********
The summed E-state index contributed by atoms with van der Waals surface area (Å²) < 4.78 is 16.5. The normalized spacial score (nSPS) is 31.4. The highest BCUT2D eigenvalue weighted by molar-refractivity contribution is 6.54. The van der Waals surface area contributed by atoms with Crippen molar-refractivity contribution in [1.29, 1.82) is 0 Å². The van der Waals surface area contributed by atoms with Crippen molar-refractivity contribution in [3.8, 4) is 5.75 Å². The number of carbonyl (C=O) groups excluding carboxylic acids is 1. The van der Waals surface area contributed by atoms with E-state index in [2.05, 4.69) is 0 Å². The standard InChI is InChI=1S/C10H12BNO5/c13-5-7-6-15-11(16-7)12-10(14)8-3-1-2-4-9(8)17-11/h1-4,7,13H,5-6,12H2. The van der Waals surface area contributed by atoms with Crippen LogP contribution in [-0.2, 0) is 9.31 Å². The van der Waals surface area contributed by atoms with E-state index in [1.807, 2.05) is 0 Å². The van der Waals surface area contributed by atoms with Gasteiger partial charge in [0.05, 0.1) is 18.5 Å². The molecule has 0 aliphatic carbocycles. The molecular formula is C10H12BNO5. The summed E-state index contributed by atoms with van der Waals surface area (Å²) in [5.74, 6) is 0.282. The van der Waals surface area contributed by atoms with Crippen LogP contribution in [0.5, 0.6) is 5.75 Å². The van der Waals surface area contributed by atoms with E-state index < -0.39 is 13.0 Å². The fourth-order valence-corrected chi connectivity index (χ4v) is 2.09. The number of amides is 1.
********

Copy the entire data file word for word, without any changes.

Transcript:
The summed E-state index contributed by atoms with van der Waals surface area (Å²) < 4.78 is 16.5. The normalized spacial score (nSPS) is 31.4. The highest BCUT2D eigenvalue weighted by molar-refractivity contribution is 6.54. The van der Waals surface area contributed by atoms with Crippen molar-refractivity contribution in [1.29, 1.82) is 0 Å². The van der Waals surface area contributed by atoms with Crippen molar-refractivity contribution in [3.8, 4) is 5.75 Å². The number of carbonyl (C=O) groups excluding carboxylic acids is 1. The van der Waals surface area contributed by atoms with E-state index in [2.05, 4.69) is 0 Å². The standard InChI is InChI=1S/C10H12BNO5/c13-5-7-6-15-11(16-7)12-10(14)8-3-1-2-4-9(8)17-11/h1-4,7,13H,5-6,12H2. The van der Waals surface area contributed by atoms with Crippen LogP contribution in [-0.2, 0) is 9.31 Å². The van der Waals surface area contributed by atoms with E-state index in [1.807, 2.05) is 0 Å². The van der Waals surface area contributed by atoms with Gasteiger partial charge in [0.05, 0.1) is 18.5 Å². The molecule has 0 aliphatic carbocycles. The molecular formula is C10H12BNO5. The summed E-state index contributed by atoms with van der Waals surface area (Å²) in [5.74, 6) is 0.282. The van der Waals surface area contributed by atoms with Crippen LogP contribution in [0.5, 0.6) is 5.75 Å². The van der Waals surface area contributed by atoms with E-state index < -0.39 is 13.0 Å². The fourth-order valence-corrected chi connectivity index (χ4v) is 2.09. The number of amides is 1.